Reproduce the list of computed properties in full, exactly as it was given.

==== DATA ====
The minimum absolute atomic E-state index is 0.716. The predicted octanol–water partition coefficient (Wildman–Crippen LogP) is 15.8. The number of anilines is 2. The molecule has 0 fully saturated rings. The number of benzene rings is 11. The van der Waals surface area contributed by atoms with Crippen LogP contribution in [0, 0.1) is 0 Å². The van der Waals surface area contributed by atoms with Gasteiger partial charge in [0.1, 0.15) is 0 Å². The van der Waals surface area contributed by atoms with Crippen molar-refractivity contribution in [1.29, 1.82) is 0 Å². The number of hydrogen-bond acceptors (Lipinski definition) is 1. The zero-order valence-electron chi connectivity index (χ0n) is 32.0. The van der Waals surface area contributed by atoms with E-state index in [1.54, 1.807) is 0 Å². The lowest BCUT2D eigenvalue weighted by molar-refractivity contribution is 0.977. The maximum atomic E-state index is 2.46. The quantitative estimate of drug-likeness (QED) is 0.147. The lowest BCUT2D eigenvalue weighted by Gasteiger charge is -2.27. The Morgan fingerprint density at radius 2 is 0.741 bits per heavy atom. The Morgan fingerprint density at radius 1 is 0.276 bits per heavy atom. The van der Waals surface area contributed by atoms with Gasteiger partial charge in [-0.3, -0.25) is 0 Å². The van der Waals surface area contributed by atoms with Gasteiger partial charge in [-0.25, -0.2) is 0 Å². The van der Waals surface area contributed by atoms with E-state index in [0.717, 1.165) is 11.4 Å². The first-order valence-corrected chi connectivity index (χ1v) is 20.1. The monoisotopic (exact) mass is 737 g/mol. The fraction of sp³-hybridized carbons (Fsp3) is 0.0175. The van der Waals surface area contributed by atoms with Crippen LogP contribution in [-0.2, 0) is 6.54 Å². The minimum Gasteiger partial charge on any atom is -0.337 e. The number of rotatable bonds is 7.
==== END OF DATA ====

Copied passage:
The minimum absolute atomic E-state index is 0.716. The predicted octanol–water partition coefficient (Wildman–Crippen LogP) is 15.8. The number of anilines is 2. The molecule has 0 fully saturated rings. The number of benzene rings is 11. The van der Waals surface area contributed by atoms with Crippen LogP contribution in [0, 0.1) is 0 Å². The van der Waals surface area contributed by atoms with Gasteiger partial charge in [0.1, 0.15) is 0 Å². The van der Waals surface area contributed by atoms with Crippen molar-refractivity contribution in [1.29, 1.82) is 0 Å². The number of hydrogen-bond acceptors (Lipinski definition) is 1. The zero-order valence-electron chi connectivity index (χ0n) is 32.0. The van der Waals surface area contributed by atoms with E-state index in [1.54, 1.807) is 0 Å². The lowest BCUT2D eigenvalue weighted by molar-refractivity contribution is 0.977. The maximum atomic E-state index is 2.46. The quantitative estimate of drug-likeness (QED) is 0.147. The lowest BCUT2D eigenvalue weighted by Gasteiger charge is -2.27. The Morgan fingerprint density at radius 2 is 0.741 bits per heavy atom. The Morgan fingerprint density at radius 1 is 0.276 bits per heavy atom. The van der Waals surface area contributed by atoms with Gasteiger partial charge in [-0.3, -0.25) is 0 Å². The van der Waals surface area contributed by atoms with Gasteiger partial charge in [-0.25, -0.2) is 0 Å². The van der Waals surface area contributed by atoms with E-state index in [0.717, 1.165) is 11.4 Å². The first-order valence-corrected chi connectivity index (χ1v) is 20.1. The monoisotopic (exact) mass is 737 g/mol. The fraction of sp³-hybridized carbons (Fsp3) is 0.0175. The van der Waals surface area contributed by atoms with Crippen LogP contribution in [-0.2, 0) is 6.54 Å². The minimum Gasteiger partial charge on any atom is -0.337 e. The number of rotatable bonds is 7.